Focussed R&D 2009-2010
The Urban Systems project is delivering knowledge and tools to support integrated total water-cycle management in urban and rural/urban environments. Project deliverables will interface with eWater’s Source tools to enable seamless modelling of any greater urban region.
The team is researching several challenging aspects of urban water management to ensure the products are backed by science. Research is focussed on household-scale water use, ecological response of urban streams, solutions that optimally balance trade-offs between competing water management objectives, and water modelling and management risk and uncertainty.
A significant amount of the research and product development is being conducted within an exciting focus catchment trial in the ACT. Our decision support products are being applied to a broad range of water management problems to capture that research. The aim is to trial a whole-of-watersystem model allowing users to explore trade-offs between competing water management objectives. Another aim is to design water management options that best address multiple objectives. This sort of system-level decision support will better reflect the reality that water managers face on a daily basis.
Under the leadership of Matthew Hardy, we released two prototypes of Urban Developer during the year. Network intelligence is embedded into the Urban Developer framework using linear programming, allowing applications involving complex mixes of centralised and decentralised harvesting and storage. The University of Newcastle team completed a case study involving a new township seeking to be self-sufficient in water supply.
Urban Developer was also trialled along a single 39-house street in Curtin, ACT. The aim was to accurately represent the physical system and water use patterns in the area. The model is intended for use in sensitivity analysis as well as optimisation. The three optimisation objectives relate to potable water consumption, total water consumption, and cost. The management options being explored were rain water tank use and size, and the use of water efficient appliances.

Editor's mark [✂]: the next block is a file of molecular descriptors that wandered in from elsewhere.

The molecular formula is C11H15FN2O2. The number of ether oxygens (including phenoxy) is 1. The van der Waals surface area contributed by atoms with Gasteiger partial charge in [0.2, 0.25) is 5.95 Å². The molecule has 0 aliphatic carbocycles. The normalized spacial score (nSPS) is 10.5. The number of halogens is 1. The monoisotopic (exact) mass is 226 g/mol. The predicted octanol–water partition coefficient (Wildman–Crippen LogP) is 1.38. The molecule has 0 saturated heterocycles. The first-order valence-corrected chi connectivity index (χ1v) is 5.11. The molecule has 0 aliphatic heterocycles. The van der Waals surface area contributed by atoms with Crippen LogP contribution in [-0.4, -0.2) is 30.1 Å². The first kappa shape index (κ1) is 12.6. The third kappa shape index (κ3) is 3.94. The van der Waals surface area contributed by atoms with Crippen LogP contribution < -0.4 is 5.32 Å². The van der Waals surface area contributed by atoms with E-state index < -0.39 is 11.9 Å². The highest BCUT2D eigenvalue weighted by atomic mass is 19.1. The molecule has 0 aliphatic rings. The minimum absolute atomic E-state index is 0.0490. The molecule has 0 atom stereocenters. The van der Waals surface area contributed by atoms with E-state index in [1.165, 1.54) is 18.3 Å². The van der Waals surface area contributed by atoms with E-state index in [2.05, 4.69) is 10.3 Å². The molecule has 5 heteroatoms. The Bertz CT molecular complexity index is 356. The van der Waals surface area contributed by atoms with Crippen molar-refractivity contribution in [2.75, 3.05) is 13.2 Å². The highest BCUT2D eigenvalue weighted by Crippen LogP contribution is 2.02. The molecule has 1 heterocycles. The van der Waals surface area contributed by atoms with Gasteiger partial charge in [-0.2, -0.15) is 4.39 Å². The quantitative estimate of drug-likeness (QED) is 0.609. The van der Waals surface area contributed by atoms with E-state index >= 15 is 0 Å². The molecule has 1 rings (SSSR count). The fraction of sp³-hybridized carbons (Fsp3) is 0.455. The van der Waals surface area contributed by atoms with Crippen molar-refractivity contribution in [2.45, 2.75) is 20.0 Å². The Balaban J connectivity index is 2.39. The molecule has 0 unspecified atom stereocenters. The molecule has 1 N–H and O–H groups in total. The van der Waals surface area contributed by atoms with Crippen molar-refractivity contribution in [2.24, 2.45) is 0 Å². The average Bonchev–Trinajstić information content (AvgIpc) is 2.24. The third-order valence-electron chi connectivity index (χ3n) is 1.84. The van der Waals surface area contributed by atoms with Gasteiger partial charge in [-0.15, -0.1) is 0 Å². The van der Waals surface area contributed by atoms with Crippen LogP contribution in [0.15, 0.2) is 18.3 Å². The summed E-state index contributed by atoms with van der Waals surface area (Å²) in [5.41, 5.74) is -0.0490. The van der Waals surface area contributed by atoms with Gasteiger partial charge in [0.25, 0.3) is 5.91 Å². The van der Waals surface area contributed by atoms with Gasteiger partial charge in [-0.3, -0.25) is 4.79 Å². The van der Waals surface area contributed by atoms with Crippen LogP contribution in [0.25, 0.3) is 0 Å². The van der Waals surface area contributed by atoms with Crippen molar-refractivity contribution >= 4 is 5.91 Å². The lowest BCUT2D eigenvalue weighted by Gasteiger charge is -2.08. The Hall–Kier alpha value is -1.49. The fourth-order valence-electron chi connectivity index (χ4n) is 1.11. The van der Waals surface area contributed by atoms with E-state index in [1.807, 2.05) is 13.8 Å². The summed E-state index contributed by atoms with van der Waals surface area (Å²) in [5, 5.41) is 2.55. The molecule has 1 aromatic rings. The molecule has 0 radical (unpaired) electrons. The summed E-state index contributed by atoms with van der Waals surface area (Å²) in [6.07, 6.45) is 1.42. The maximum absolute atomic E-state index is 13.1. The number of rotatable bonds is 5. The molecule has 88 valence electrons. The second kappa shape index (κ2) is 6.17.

The trial was carried out by Jakin Ravalico and colleagues from the University of Adelaide.
Source Urban (formerly the Urban Regional Scale Model)
Source Urban allows towns and cities to be incorporated into water management models for river systems. It is built on the same platform of interoperable functionality as Source Catchments (formerly WaterCAST) and Source Rivers. It can be used to
(i) manage rural to urban water sharing and transfers,
(ii) plan infrastructure to secure water supplies in the face of climate variability and change, and
(iii) manage the impacts of cities on water quality entering coastal waters.
Source Urban is linked to Urban Developer, which operates at the lot to subdivision scale, to allow evaluation of options for decentralised supply and demand management. This work is being led by a multidisciplinary team including Matthew Hardy, Andrew Grant and Trevor Daniel.
Urban Systems products (music v4, Urban Developer and Source Urban)
These products allow urban water cycle modelling. They apply to a wide range of spatial scales, from lots to clusters to cities within catchments, and represent the water supply, stormwater, wastewater and groundwater components of the water cycle. They support the water sensitive design of suburbs and city/regions, and the medium to long term evaluation of different urban water management options in changing climate regimes. The project team is also creating a web information portal to support users in product application.
Over the year progress was made in critical elements of Source Urban:
- Multiple supply paths modelling (led by the River Systems project under Rachel Gilmore and George Kuczera), allowing for efficient operations water supply from reservoirs;
- Insight, allowing trade-offs between competing water management objectives to be evaluated;
- Links to Urban Developer allowing for more sophisticated management of urban demand for water, and supplies, including the evaluation of the effects of
- decentralised water supplies (stormwater or wastewater recycling, rainwater tanks).
Progress in adapting existing Source software for use in Urban situations.